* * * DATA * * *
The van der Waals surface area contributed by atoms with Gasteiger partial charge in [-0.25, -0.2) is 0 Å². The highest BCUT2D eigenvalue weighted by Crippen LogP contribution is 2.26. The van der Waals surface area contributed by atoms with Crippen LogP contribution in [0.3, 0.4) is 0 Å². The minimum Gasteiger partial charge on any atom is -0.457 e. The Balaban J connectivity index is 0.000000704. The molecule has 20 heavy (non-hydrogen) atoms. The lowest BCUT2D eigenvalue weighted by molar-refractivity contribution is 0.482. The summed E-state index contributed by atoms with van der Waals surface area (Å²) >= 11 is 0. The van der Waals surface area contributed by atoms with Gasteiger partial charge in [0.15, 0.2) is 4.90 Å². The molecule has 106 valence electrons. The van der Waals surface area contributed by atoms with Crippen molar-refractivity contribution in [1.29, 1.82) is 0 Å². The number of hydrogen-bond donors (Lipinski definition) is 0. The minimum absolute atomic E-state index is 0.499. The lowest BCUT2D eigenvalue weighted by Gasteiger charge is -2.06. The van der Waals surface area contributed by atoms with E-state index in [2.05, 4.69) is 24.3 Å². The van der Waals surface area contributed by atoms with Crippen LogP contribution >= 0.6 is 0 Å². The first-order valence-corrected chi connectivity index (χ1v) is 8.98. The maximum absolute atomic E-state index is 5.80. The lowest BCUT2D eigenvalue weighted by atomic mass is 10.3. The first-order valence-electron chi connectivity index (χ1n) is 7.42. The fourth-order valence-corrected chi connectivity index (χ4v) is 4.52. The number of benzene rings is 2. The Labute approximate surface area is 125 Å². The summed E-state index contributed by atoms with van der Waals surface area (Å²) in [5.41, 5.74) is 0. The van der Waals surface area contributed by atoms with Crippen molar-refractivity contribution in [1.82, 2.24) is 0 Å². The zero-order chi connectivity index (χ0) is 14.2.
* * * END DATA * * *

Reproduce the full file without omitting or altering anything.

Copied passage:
The van der Waals surface area contributed by atoms with Gasteiger partial charge in [-0.25, -0.2) is 0 Å². The highest BCUT2D eigenvalue weighted by Crippen LogP contribution is 2.26. The van der Waals surface area contributed by atoms with Crippen LogP contribution in [0.3, 0.4) is 0 Å². The minimum Gasteiger partial charge on any atom is -0.457 e. The Balaban J connectivity index is 0.000000704. The molecule has 20 heavy (non-hydrogen) atoms. The lowest BCUT2D eigenvalue weighted by molar-refractivity contribution is 0.482. The summed E-state index contributed by atoms with van der Waals surface area (Å²) >= 11 is 0. The van der Waals surface area contributed by atoms with Gasteiger partial charge in [0.15, 0.2) is 4.90 Å². The molecule has 106 valence electrons. The van der Waals surface area contributed by atoms with Crippen molar-refractivity contribution in [1.29, 1.82) is 0 Å². The number of hydrogen-bond donors (Lipinski definition) is 0. The minimum absolute atomic E-state index is 0.499. The lowest BCUT2D eigenvalue weighted by Gasteiger charge is -2.06. The van der Waals surface area contributed by atoms with E-state index in [2.05, 4.69) is 24.3 Å². The van der Waals surface area contributed by atoms with Crippen LogP contribution >= 0.6 is 0 Å². The first-order valence-corrected chi connectivity index (χ1v) is 8.98. The maximum absolute atomic E-state index is 5.80. The lowest BCUT2D eigenvalue weighted by atomic mass is 10.3. The first-order valence-electron chi connectivity index (χ1n) is 7.42. The fourth-order valence-corrected chi connectivity index (χ4v) is 4.52. The number of benzene rings is 2. The Labute approximate surface area is 125 Å². The summed E-state index contributed by atoms with van der Waals surface area (Å²) in [5.41, 5.74) is 0. The van der Waals surface area contributed by atoms with Crippen molar-refractivity contribution in [1.82, 2.24) is 0 Å². The zero-order chi connectivity index (χ0) is 14.2.